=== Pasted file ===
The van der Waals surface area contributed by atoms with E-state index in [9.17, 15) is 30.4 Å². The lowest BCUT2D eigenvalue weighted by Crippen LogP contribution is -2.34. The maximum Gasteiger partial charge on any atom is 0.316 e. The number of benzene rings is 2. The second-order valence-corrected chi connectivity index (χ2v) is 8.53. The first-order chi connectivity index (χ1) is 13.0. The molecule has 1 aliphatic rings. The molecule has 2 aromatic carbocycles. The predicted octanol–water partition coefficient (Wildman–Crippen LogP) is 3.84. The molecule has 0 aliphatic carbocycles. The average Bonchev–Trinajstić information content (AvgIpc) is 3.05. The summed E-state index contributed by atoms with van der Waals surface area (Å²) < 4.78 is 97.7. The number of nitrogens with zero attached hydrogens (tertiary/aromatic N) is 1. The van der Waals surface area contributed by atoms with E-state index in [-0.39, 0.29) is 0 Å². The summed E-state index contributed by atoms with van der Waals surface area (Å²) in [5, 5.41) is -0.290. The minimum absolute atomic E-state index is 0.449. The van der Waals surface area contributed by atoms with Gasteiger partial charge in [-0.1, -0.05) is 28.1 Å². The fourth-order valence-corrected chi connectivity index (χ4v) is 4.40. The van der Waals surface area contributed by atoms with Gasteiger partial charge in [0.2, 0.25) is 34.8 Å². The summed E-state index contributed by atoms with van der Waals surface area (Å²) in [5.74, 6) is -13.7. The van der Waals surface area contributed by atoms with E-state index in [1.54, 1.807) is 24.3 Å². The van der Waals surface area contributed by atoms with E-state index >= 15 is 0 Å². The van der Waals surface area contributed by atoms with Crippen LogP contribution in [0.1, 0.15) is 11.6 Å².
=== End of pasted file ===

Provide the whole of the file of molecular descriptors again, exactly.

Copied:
The van der Waals surface area contributed by atoms with E-state index in [9.17, 15) is 30.4 Å². The lowest BCUT2D eigenvalue weighted by Crippen LogP contribution is -2.34. The maximum Gasteiger partial charge on any atom is 0.316 e. The number of benzene rings is 2. The second-order valence-corrected chi connectivity index (χ2v) is 8.53. The first-order chi connectivity index (χ1) is 13.0. The molecule has 1 aliphatic rings. The molecule has 2 aromatic carbocycles. The predicted octanol–water partition coefficient (Wildman–Crippen LogP) is 3.84. The molecule has 0 aliphatic carbocycles. The average Bonchev–Trinajstić information content (AvgIpc) is 3.05. The summed E-state index contributed by atoms with van der Waals surface area (Å²) < 4.78 is 97.7. The number of nitrogens with zero attached hydrogens (tertiary/aromatic N) is 1. The van der Waals surface area contributed by atoms with E-state index in [-0.39, 0.29) is 0 Å². The summed E-state index contributed by atoms with van der Waals surface area (Å²) in [5, 5.41) is -0.290. The minimum absolute atomic E-state index is 0.449. The van der Waals surface area contributed by atoms with Gasteiger partial charge in [-0.1, -0.05) is 28.1 Å². The fourth-order valence-corrected chi connectivity index (χ4v) is 4.40. The van der Waals surface area contributed by atoms with Gasteiger partial charge in [0.2, 0.25) is 34.8 Å². The summed E-state index contributed by atoms with van der Waals surface area (Å²) in [5.74, 6) is -13.7. The van der Waals surface area contributed by atoms with E-state index in [1.54, 1.807) is 24.3 Å². The van der Waals surface area contributed by atoms with E-state index >= 15 is 0 Å². The van der Waals surface area contributed by atoms with Crippen LogP contribution in [0.1, 0.15) is 11.6 Å².